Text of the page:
What to expect to cover under R&W
R&W fundamentally cover statements pertaining to the past, present and future relating to the financial and operational aspects of the target and also its promoters. R&W act as a protective shield by giving the aggrieved party a right to terminate the contract prior to its closure in the event such R&W is found to be untrue at a later time. In most cases where such discovery may be made post-closure of the transaction, it would ordinarily provide a ground for the aggrieved party to make claims of indemnification. In some cases, the buyer /investor may withhold a portion of the consideration or require a pledge of the promoter’s shares to secure such indemnification obligation as well.
Qualifications to a Representation / Warranty Stipulation
Representations and warranties are often qualified in whole or in part by materiality, and actual or imputed knowledge standards.
The materiality qualifier is significant from the seller’s point of view. The seller includes the “materiality” qualifier which allows for potential changes to a statement if such a change does not significantly affect the business or the assets of the company. This qualifier prevents the buyer from walking away from the deal before closing or from indemnity claims post-closing on the grounds of an inaccurate or untrue statement. There are many ways of stating the materiality qualifier. One such way is to include it in disclosure schedule with the qualifier that “all material contracts are listed in the schedule”. Another application is during the submission of the documents for due diligence to the buyer where only insignificant contracts with having no impact on value are not included. The question regarding such qualifiers is the way in which “materiality” is defined. This would be relevant where the work involved for the target in ensuring that the representation as provided is correct and where carve out of those items that are minimally relevant can in fact be made. For ex: Contracts.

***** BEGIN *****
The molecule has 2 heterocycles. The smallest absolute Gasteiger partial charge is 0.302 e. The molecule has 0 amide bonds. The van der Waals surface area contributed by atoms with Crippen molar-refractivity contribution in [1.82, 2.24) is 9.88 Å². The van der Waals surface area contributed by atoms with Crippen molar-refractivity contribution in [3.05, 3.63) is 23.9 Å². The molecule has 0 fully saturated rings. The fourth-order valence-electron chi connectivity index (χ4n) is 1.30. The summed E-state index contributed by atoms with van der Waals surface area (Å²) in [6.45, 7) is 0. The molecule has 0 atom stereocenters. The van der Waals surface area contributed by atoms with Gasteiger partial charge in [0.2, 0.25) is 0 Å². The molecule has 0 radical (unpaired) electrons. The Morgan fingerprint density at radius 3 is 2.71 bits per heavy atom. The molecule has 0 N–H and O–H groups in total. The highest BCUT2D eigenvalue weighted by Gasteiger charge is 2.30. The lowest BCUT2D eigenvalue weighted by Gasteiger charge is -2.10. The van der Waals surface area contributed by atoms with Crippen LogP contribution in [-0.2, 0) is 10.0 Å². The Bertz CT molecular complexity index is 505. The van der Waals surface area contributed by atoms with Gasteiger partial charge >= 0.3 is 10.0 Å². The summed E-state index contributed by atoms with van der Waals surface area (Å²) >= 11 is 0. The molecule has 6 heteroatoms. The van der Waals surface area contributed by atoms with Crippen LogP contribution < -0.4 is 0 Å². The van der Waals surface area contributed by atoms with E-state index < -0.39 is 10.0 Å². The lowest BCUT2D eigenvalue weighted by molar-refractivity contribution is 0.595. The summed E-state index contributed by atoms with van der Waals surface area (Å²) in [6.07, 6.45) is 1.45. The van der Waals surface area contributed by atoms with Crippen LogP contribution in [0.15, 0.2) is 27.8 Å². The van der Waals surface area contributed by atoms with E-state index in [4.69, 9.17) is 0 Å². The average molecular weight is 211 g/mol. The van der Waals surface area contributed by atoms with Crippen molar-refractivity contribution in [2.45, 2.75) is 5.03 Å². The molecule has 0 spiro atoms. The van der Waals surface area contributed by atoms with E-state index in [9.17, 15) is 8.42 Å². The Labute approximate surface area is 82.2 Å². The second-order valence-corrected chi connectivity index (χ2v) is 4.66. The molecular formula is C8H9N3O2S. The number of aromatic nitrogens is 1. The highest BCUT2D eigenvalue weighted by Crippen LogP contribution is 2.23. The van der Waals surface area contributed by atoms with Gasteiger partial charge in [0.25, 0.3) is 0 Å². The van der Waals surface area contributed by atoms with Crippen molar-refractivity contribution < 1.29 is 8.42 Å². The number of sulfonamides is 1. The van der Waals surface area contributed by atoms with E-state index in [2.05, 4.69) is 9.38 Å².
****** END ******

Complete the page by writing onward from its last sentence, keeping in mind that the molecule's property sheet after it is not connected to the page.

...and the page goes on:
Another materiality threshold is expressed in terms of the value of the object regarding which representations are being made. For eg: “Litigation against the company which involves a claim of over Rs. X”
There are different approaches deployed by the buyers and the sellers when negotiating an agreement for mergers and acquisitions. One such is by qualifying the representations and warranties to the best of its “knowledge”. This shall allow the target company to limit the burden of the requirement of doing a diligence process to ensure that the representations / warranties being provided are in fact accurate. On the other hand, the seller company will desire to limit the extent of such qualifiers to ensure that as many issues as possible shall be covered.
Subsequently, the negotiations in the mergers and acquisitions process will be fixed on defining the scope and the extent of the seller’s knowledge. The knowledge in the case of buyers can include “specific knowledge” or constructive” knowledge. It may also be essential for the parties, and especially the buyer to determine the scope of the “knowledge group” to be construed in context. ‘Knowledge group’ includes the people who are involved or whose knowledge it is essential to determine the knowledge that the parties have. It is often prudent to include all shareholders in the knowledge group in case of small, closely held corporations. However, when the seller is a large company with multiple operational functions, specific individuals might be included as to areas—e.g., including the seller’s human resources director as to the employment and HR representations only, the risk management director with respect to insurance, etc.